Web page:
Items tagged "International"

Podcast

PK In The Know Podcast: Katy Boyle on Patent Reform, Net Neutrality, and Copyright Reform

August 10, 2015 Copyright Reform , International , Net Neutrality , Patent Reform , Zero Rating

PK In The Know Podcast: Katy Boyle on Patent Reform, Net Neutrality, and Copyright Reform

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Podcast

PK In The Know Podcast: First Sale, IP Transition, and International Projects

June 6, 2014 Digital First Sale , International , IP Transition , TTIP , TTP

PK In The Know Podcast: First Sale, IP Transition, and International Projects

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Post

Will Europe Force the U.S. to Move Faster on Privacy Reform?

April 17, 2018 Cybersecurity , Data Security , European Union , International , Privacy

On April 12th, the Irish High Court elevated a series of questions to the European Court of Justice (ECJ, the Supreme Court of the European Union) regarding the validity of key legal instruments used by American tech companies to process Europeans’ personal data. Judge Caroline Costello of the Irish High Court is concerned about the national surveillance practices of the United States and the level of privacy rights observed there.

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Post

What the European-Union Mercosur Trade Agreement Means for Copyright

December 12, 2017 Copyright , International

After years of failed negotiations, the European Union now appears close to reaching a trade agreement with the South American political and economic bloc, Mercosur. This was confirmed by the European Union Trade Commissioner Cecilia Malmström during a press conference last month. The announcement came a day after the European Union Vice-President, Jyrki Katainen, met in Buenos Aires with the Argentinian President, Mauricio Macri, to work on unspecified “difficult issues” still pending.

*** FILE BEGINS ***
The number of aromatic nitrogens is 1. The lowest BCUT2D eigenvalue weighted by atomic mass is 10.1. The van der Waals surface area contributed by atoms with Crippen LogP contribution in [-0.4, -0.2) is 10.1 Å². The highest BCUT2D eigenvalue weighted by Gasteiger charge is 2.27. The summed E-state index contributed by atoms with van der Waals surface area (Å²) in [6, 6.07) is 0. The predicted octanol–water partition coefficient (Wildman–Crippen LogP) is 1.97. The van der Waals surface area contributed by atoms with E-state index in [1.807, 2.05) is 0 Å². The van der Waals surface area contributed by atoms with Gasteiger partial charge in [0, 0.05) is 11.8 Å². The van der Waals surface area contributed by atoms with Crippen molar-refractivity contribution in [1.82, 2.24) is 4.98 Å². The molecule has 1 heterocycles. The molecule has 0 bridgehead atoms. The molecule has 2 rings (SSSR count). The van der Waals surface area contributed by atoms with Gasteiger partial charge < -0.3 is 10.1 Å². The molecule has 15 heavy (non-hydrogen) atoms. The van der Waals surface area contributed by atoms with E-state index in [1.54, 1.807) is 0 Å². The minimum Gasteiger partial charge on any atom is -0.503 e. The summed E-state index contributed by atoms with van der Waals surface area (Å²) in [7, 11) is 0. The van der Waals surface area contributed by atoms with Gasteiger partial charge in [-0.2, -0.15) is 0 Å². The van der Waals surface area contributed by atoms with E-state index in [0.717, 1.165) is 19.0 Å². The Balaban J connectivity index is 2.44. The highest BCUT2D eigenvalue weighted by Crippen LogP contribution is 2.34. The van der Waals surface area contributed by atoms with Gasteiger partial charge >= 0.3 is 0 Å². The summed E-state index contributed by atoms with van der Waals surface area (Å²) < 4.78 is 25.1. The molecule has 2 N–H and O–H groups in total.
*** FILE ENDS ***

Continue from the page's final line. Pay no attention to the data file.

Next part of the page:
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Post

Review of PK/OAS Roundtable on Civil Society and Cybersecurity in the Americas

October 12, 2017 Civil Society , Cybersecurity , International , Internet Governance , The Americas

Last week, Public Knowledge and the Organization of American States (OAS) organized a joint roundtable on “Cybersecurity and Civil Society in the Americas,” which took place at the OAS headquarters in Washington, D.C. Thanks to the support of Open Society Foundations, the roundtable included civil society organizations from all over the Americans: Derechos Digitales, Instituto Brasileiro de Defesa do Consumidor (IDEC), ADC Asociación por los Derechos Civiles (ADC), Centro de Estudios Legales y Sociales (CELS), Karisma, TEDIC, Red en Defensa de los Derechos Digitales (R3D), CodingRights, InternetLab, Datos Protegidos, Ipandetec, Hiperderecho, Access Now, New America, and more. It also included the active participation of high-ranking members of the Canadian, American, Colombian, and Guatemalan governments, the Brazilian Armed Forces, and private organizations.

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Post

Argentina’s Dangerous Path Toward Media and Communications Dominance

July 20, 2017 Argentina , Competition , International , Mergers , OTT Content